View details for DOI 10.1074/jbc.M114.582700
View details for PubMedID 25512382
View details for PubMedCentralID PMC4335224
The structural basis of the regulation of microsomal cytochrome P450 (P450) activity was investigated by mutating the highly conserved heme binding motif residue, Phe429, on the proximal side of cytochrome P450 2B4 to a histidine. Spectroscopic, pre-steady-state and steady-state kinetic, thermodynamic, theoretical, and structural studies of the mutant demonstrate that formation of an H-bond between His429 and the unbonded electron pair of the Cys436 axial thiolate significantly alters the properties of the enzyme. The mutant lost >90% of its activity; its redox potential was increased by 87 mV, and the half-life of the oxyferrous mutant was increased ∼37-fold. Single-crystal electronic absorption and resonance Raman spectroscopy demonstrated that the mutant was reduced by a small dose of X-ray photons. The structure revealed that the δN atom of His429 forms an H-bond with the axial Cys436 thiolate whereas the εN atom forms an H-bond with the solvent and the side chain of Gln357. The amide of Gly438 forms the only other H-bond to the tetrahedral thiolate. Theoretical quantification of the histidine-thiolate interaction demonstrates a significant electron withdrawing effect on the heme iron. Comparisons of structures of class I-IV P450s demonstrate that either a phenylalanine or tryptophan is often found at the location corresponding to Phe429. Depending on the structure of the distal pocket heme, the residue at this location may or may not regulate the thermodynamic properties of the P450. Regardless, this residue appears to protect the thiolate from solvent, oxidation, protonations, and other deleterious reactions.
View details for DOI 10.1021/bi5003794
View details for PubMedID 25029089
View details for PubMedCentralID PMC4131899
Resonance Raman spectroscopy is employed to characterize heme site structural changes arising from conformational heterogeneity in deoxyMb and ligated derivatives, i.e., the ferrous CO (MbCO) and ferric cyanide (MbCN) complexes. The spectra for the reversed forms of these derivatives have been extracted from the spectra of reconstituted samples. Dramatic changes in the low-frequency spectra are observed, where newly observed RR modes of the reversed forms are assigned using protohemes that are selectively deuterated at the four methyl groups or at the four methine carbons. Interestingly, while substantial changes in the disposition of the peripheral vinyl and propionate groups can be inferred from the dramatic spectral shifts, the bonds to the internal histidyl imidazole ligand and those of the Fe-CO and Fe-CN fragments are not significantly affected by the heme rotation, as judged by lack of significant shifts in the nu(Fe-N(His)), nu(Fe-C), and nu(C-O) modes. In fact, the apparent lack of an effect on these key vibrational parameters of the Fe-N(His), Fe-CO, and Fe-CN fragments is entirely consistent with previously reported equilibrium and kinetic studies that document virtually identical functional properties for the native and reversed forms.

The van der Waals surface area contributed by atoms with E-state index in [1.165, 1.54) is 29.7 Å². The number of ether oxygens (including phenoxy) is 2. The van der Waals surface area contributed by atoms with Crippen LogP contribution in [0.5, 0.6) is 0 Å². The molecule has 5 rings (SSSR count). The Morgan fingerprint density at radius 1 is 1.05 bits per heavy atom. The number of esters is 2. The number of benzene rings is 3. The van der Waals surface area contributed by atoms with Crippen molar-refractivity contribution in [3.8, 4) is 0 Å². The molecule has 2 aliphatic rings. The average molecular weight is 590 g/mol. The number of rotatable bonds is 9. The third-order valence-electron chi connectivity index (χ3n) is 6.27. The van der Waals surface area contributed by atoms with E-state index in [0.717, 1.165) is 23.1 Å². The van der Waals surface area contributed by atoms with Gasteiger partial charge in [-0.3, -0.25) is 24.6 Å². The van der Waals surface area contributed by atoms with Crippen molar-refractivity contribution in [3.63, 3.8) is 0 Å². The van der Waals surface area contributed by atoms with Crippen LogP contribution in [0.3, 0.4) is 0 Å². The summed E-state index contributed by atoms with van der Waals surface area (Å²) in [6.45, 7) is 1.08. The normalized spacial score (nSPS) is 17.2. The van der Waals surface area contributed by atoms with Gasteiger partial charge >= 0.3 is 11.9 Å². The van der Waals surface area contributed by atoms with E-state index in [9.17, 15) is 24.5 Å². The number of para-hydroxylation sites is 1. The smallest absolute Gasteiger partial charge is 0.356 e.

View details for DOI 10.1021/bi801779d
View details for PubMedID 18986170
View details for PubMedCentralID PMC2654223
Heme proteins that have been reconstituted with certain hemins may contain substantial fractions of a minor component in which the orientation of the heme in the folded pocket differs from the major ("native") conformation by a 180 degrees rotation about the alpha-gamma meso axis. In fact, this minor component has also been shown to exist in some native proteins, including several mammalian globins. While resonance Raman spectroscopy has emerged as a powerful probe of active site structure of heme proteins, no systematic study has yet been undertaken to elucidate the specific spectral changes associated with this disorder. In the present work, combined analyses of the temporal behavior of both NMR and RR data sets have been completed to permit the extraction of a unique RR spectrum for the disoriented form, documenting rather dramatic changes associated with this rotational disorder. In addition, the use of protohemes bearing selectively deuterated peripheral methyl groups has permitted the association of the observed modes with specific fragments of the heme residing in the reversed orientation. The studies conducted here clearly illustrate the exquisite sensitivity of low frequency heme deformation modes to altered protein-heme interactions.
View details for DOI 10.1002/bip.20887
View details for PubMedID 18008322
Latest information on COVID-19